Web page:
ICRC passed on the petitions to the UNHCR, but continued to negotiate with the Thai authorities. Astonishingly, considering that ICRC and the UNHCR had been working on refugee problems for years, they were unable to agree on a common approach to the Thai government in this crisis. The best that could be negotiated was a deal whereby some who hated the Khmer Rouge were able to go to a section of the border not under communist control. On May 24 and 25, buses turned up at Red Hill. People were told to choose at once where they wished to go. Khmer Rouge soliders attempted to pressure everyone to go with them, but 2,700 were able to get away from the "headmasters."
Only after the return of the people at Red Hill to the border did UNHCR ask the Thai government "to consider favorably granting asylum to those (Cambodians) who had reason to seek asylum in Thailand."
On the whole ICRC has been more courageous in protecting refugees than UNHCR. ICRC has been diligent about protecting the hundreds of "Vietnamese land refugees" who have crossed Cambodia to the Thai border. The Thais have been very reluctant to allow them through Thailand and the UNHCR has refused to do anything for them, for reasons that have the ring of "Catch 22." Its explanation is that these Vietnamese refugees' real country of first asylum is Cambodia, not Thailand, since that was the first country they entered. Under that interpretation, the Vietnamese refugees do not fall under UNHCR's mandate when they reach Thailand.
Such casuistry seems oddly inappropriate from an organization that won the 1981 Nobel Peace Prize, and even some UNHCR are bothered by it. By contrast, ICRC delegates have lived on the border with the Vietnamese land people to protect them from attack, and have successfully negotiated the resettlement of hundreds of them.
The American role in all this has been changing. In 1979 and 1980, the U.S. embassy, under Ambassador Morton Abramowitz, was active to the point of controversy. He angered relief officials, but with the help of a few energetic staffers he almost single-handedly kept the cause of the refugees alive.
His successor, John Gunther Dean (amb right assador to Phnom Penh until the Khmer Rouge victory of 1975), made it clear that he would not be "ambassador to the refugees." But even Dean has been outraged by the performance of the INS, which, since 1981, has been evaluating refugee applications for resettlement in the United States. Abramowitz had lobbied hard to get an agreement whereby Indochinese refugees would not be subject to rigorous case-by-case examination as required by the 1980 Refugee Act. When that deal expired in 1982, Dean did not fight to have it renewed.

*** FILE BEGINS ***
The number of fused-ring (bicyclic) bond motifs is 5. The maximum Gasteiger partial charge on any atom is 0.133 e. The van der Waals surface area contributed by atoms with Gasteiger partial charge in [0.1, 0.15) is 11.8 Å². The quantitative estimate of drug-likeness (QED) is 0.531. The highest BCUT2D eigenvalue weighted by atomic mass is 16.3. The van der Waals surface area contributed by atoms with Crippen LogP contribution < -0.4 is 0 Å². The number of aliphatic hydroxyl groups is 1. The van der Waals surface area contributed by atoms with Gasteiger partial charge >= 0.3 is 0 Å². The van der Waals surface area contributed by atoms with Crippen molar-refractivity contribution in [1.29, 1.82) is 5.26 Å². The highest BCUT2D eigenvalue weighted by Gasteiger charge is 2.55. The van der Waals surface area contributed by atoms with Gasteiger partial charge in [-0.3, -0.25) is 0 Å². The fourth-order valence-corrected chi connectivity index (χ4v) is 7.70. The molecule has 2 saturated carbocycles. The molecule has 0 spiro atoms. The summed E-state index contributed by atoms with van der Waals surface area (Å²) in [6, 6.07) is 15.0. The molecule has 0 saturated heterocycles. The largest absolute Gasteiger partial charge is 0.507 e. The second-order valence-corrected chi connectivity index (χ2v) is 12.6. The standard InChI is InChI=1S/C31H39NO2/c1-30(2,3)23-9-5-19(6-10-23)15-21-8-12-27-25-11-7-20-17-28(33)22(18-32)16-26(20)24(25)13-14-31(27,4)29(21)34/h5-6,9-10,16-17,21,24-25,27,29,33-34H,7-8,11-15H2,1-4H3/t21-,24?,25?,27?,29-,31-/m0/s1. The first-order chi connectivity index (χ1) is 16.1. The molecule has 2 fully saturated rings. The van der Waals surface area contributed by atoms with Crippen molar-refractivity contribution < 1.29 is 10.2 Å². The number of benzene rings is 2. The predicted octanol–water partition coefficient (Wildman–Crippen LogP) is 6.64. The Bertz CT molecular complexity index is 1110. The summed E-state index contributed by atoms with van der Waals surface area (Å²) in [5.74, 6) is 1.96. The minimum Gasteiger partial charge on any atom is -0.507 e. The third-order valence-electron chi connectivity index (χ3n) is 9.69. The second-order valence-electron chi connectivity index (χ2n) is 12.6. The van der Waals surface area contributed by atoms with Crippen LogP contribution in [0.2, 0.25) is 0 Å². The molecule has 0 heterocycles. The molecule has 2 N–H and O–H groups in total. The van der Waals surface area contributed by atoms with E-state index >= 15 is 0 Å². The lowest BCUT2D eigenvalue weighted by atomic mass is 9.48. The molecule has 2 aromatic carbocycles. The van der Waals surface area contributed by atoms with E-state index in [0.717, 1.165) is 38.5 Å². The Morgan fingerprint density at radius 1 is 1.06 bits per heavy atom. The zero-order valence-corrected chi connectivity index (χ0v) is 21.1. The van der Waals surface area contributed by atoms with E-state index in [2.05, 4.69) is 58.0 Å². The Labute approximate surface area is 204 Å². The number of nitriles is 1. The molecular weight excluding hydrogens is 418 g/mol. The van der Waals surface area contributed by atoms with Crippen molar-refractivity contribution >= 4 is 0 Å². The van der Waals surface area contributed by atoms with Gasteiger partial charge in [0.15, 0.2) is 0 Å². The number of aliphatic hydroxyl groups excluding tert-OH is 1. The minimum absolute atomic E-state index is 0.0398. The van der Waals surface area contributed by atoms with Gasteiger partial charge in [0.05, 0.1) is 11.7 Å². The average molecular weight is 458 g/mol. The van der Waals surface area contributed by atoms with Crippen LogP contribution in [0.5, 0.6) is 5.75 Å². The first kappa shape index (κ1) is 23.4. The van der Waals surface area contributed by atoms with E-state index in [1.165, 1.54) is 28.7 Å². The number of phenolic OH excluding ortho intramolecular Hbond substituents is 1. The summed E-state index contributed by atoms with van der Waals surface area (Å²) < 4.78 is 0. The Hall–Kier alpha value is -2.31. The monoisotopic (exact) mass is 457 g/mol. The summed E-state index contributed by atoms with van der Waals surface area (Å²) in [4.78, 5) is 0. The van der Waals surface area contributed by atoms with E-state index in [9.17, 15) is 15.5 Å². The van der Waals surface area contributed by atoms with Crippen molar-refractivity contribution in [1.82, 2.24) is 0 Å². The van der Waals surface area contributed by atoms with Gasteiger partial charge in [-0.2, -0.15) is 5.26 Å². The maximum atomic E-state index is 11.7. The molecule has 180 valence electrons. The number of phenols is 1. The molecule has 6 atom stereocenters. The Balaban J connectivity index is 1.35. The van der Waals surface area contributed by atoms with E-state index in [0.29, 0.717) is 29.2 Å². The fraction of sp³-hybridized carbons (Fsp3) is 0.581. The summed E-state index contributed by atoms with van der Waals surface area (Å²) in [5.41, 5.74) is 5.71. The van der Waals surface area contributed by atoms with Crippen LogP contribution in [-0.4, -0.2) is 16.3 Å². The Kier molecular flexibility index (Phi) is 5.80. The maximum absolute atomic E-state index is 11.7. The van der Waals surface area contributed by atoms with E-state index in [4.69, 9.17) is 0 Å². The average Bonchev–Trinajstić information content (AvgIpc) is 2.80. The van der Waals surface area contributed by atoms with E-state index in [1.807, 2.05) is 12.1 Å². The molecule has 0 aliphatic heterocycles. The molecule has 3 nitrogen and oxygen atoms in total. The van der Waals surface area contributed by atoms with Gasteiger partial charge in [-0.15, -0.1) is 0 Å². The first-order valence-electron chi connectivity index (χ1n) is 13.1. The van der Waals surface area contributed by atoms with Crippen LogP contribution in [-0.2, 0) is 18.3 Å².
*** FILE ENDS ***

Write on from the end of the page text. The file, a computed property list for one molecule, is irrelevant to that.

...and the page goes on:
INS officials with limited experience in Indochina put the Cambodians in Thailand through brief, painful and frequently irrelevant interrogations, often ending in the applicant being classified as an "economic migrant" rather than a political refugee. Those so classified were denied resettlement even if they had relatives in the United States.
Last year, INS rejected 7,000 people who had already been preselected by the State Department for resettlement. One relief worker complained publicly that "what the United States is now doing, through the INS, is really no different from the purges of Pol Pot."
After protests by the embassy, many of them are now being reinterviewed. Moreover, the Reagan directive, issued in May after intense lobbying from the State Department and voluntary relief agencies, provides the refugees with their first ray of hope in some time. It instructed the attorney general to review categories of persons who could be identified as "targets of persecution" in a particular country, including refugees who fled Cambodia because of occurrences during the Pol Pot regime, former members of the military, those with close relatives in the United States and persons who refuse to work with the new regime in Cambodia. The directive also called for other categories to be reviewed, such as unaccompanied minors, deserters and evaders of military service with the Vietnam army.
This directive, due to be formalized with regulations next week, represents a vast improvement on previous policy. Indochina is still a special case. The principal actor there today is Vietnam. It is Vietnam's policies at home and in Cambodia which are the primary causes of the boat peoples' flight and the dreadful stalemate along the Thai-Cambodian border. But the continued misery and warfare in Indochina is nonetheless a legacy of the entire war in Indochina, in which the United States played such a major role.
Today there are still thousands of people who left their countries in search of what they understood to be a promise of some sort of refuge, or freedom, in the West. It ill befits the Western democracies that these people should instead be imprisoned in Hong Kong or pushed back to the bloody no-man's-land between Cambodia and Thailand, a place which is redolent of the area's enduring agony.